As well as the sim set delays dependent on the scenario selected at launch other delays occur at random to a selection of trains.
Some delays are triggered by specific code in the timetable- e.g. any train that has XC (cross country) in either the timetable descriptions e.g. ( 10:30 Glasgow to Poole XC) or train description e.g. (Class 47 + 6 XC) will be liable to be delayed entering the sim.
You may also receive phone calls from Oxford, Reading and Bristol boxes advising of early running freight and asking you whether you wish the train sent on or held back, and in the case of Reading, if you would like the train to run on another line (Main or Relief).
The main lines are bi-direcional from Foxhall Junction to the western edge of the simulation. Trains can also be sent 'wrong line' to Bristol, if the Bristol simulation is chained to Swindon. Slots are provided on the Up lines at Hullavigton and Thingley Junction to Down trains to be sent on the Up line towards Bristol’s controlled area. Similarly, Bristol can request a slot on the Down line to send an Up train on the Down line towards you.
This sim is fully ARS equipped, including, where appropriate, bi-directional running. Line coding generally follows these conventions.
Other codes are used in specific locations where there are several options and normally take the form of a signal number or a line name e.g. 'REC' at Swindon East means the train reverses on the Reception line. Hopefully these will be self explanatory.
With automatic route setting in effect, there are dangers of unwanted routes being set up prematurely.
This is particularly a problem at:
* Didcot East for trains approaching on the Down Relief Line, which call a route into Didcot when they are standing at Cholsey;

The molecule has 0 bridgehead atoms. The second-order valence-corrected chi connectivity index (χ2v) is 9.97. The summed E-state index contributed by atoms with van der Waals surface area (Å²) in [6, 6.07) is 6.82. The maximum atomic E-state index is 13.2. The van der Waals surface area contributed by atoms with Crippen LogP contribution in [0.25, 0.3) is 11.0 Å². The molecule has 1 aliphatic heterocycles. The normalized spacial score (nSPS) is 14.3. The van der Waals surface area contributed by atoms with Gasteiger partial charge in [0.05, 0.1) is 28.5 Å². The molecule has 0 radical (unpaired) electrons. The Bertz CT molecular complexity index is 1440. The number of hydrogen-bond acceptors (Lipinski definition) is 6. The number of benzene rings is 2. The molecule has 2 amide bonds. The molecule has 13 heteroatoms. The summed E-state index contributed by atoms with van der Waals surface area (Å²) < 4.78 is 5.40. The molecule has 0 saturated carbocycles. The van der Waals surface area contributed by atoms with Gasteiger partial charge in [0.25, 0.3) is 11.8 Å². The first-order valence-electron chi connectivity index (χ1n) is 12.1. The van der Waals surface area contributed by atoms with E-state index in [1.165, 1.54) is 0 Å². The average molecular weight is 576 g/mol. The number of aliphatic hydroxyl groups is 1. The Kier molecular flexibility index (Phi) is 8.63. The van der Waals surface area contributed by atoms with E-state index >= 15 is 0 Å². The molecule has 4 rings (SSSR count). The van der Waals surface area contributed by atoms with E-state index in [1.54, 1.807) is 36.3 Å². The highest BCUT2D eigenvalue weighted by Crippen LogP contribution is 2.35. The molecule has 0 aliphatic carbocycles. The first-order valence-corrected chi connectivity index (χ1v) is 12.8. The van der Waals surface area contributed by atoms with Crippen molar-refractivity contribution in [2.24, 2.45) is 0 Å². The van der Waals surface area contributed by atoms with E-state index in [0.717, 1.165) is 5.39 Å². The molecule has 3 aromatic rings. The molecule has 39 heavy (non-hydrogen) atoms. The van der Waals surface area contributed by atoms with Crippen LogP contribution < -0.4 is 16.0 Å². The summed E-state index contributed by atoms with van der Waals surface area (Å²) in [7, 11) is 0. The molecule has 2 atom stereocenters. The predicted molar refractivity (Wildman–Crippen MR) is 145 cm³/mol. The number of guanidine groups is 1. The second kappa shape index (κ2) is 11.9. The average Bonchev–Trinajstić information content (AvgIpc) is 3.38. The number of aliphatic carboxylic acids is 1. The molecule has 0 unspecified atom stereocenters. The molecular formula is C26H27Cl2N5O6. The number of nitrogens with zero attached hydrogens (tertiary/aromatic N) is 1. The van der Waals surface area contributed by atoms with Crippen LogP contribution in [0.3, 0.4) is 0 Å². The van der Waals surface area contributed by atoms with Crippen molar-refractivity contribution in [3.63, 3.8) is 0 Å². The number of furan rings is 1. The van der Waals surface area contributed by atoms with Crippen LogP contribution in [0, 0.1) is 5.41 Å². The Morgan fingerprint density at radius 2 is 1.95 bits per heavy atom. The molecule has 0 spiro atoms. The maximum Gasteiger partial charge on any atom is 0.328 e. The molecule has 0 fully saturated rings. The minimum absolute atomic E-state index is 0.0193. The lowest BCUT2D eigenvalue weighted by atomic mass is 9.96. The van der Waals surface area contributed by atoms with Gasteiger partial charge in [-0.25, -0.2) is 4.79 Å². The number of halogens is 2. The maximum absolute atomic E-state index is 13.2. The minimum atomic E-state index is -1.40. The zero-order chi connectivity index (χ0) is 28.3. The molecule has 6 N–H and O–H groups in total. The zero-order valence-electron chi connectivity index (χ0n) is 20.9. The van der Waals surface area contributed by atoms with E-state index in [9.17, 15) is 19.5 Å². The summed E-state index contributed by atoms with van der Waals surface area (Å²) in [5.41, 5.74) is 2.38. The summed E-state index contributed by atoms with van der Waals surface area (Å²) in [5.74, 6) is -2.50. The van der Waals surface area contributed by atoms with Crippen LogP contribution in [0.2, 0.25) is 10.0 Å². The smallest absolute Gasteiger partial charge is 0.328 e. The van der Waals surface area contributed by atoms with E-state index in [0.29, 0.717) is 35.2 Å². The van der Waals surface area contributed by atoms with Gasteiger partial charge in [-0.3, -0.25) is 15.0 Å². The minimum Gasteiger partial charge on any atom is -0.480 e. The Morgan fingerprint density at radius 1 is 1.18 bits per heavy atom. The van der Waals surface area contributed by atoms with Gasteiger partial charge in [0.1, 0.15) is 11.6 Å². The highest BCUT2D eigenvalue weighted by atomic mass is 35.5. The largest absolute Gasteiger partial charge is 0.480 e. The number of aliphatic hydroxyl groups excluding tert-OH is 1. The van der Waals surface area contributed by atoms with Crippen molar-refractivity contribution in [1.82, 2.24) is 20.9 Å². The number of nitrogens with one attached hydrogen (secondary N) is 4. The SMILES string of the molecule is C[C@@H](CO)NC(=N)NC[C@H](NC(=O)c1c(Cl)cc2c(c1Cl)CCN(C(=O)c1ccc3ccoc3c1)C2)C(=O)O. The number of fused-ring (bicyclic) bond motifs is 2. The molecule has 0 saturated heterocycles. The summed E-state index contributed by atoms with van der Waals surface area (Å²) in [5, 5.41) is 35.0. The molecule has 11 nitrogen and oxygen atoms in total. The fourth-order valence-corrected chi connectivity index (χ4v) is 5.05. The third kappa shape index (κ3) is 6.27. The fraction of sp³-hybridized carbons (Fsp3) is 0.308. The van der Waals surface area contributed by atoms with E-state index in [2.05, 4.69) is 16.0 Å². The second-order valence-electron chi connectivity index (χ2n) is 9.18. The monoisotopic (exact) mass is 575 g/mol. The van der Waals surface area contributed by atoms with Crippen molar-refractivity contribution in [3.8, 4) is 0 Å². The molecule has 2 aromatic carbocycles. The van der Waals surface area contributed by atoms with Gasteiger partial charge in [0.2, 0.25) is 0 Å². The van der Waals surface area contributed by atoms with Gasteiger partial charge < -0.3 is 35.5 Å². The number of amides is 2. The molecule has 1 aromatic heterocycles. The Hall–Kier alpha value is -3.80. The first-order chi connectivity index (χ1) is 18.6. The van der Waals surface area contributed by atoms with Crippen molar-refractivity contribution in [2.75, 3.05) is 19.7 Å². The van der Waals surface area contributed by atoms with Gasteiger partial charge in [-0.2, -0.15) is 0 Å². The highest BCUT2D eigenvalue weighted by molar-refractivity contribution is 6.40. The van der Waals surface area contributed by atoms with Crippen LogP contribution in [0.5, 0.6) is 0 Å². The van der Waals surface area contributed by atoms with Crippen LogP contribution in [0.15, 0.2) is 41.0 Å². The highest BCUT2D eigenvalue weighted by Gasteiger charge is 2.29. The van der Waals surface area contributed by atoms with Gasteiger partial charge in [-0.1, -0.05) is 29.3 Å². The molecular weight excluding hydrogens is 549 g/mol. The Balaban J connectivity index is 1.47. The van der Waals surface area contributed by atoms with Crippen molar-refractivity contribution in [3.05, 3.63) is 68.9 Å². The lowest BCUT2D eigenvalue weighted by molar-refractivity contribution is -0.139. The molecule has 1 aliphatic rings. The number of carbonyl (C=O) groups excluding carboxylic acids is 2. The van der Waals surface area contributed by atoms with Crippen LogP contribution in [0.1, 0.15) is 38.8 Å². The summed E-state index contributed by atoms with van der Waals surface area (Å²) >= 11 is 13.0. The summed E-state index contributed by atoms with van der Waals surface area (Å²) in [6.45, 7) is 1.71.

* Didcot station on the Up Main Line for trains running early but making a station call;
* Didcot North Junction for trains approaching from Oxford and requiring to cross to Didcot station
* Thingley Junction for trains coming from Westbury.
In all these cases, trains call the route earlier than might be expected, causing improper regulation, and it may be prudent to set them to non-ARS as soon as they appear on the diagram.
These trains move very slowly and need a considerable margin to complete; this is especially the case with movements from South Marston to Cocklebury.
In one timetable, a movement 6Z10 does not properly reverse at signal UM73 and it runs on towards Didcot improperly. To prevent this set signal UM73 to danger (using the emergency replacement facility, right-click on the E symbol) before the movement leaves the branch; when it stops at UM73 check whether its direction changes to “Down” (using Train List, F2) and if not it is necessary to “Abandon Timetable”, and then Reverse Direction, and set the route manually.
There is sometimes a problem signalling a movement in to Appleford Sidings if a movement is already there waiting to leave. This can arise occasionally if the driver of the train already at Appleford informs the signaller after another movement has left Didcot TC heading to Appleford. There may be no alternative to Removing one of the trains.
This needs special care as there is not much visual warning of the approach of a following passenger train. Freight trains timetabled into Hullavington loop are immediately signalled out agin by the ARS, which must be suppressed. When a freight train is approaching Hullavington, (or is in the loop and about to leave) the expected time of the next Up passenger train needs to be ascertained. The simplifier (F8, remember to select “All Platforms”) is a start for this, but does not include passenger trains that are running late but which would, if on time, have already passed. To check them, you need to check the Incident List (teleprinter symbol next to the telephone) and look for relevant up Badminton Line trains – 1LXX identities – that are running late and compare them with the timetable (F4) which shows you the entry time at Chipping Sodbury. This is all exceedingly laborious but there seems to be no simpler method.
Note that in one timetable, 6A12 is too long to be accommodated in Hullavington loop, and once it has entered the area will need to run to Wootton Basset loop.
Signal Number Plan (click the picture, then click again to read):
*Fringe box, signals not controlled in this sim.
Non-prefixed signals are controlled by Swindon A (SN), except those on Workstation 3, which are controlled by Swindon B (SB).
Geoff Mayo and Mike Miles built the original Sims.
Peter Bennet combined the sims.
Clive Feather and Kurt Sickelmore assisted with data and code programming.
Daan Krantz, Andy Brown, Howard Potter, Tony Hutchins, James Roberts, Darren Towler, Darren Goble, Jamie Warwick, Chris Law and Chris Lord for endless testing of the Sim.
Management and Staff in both boxes.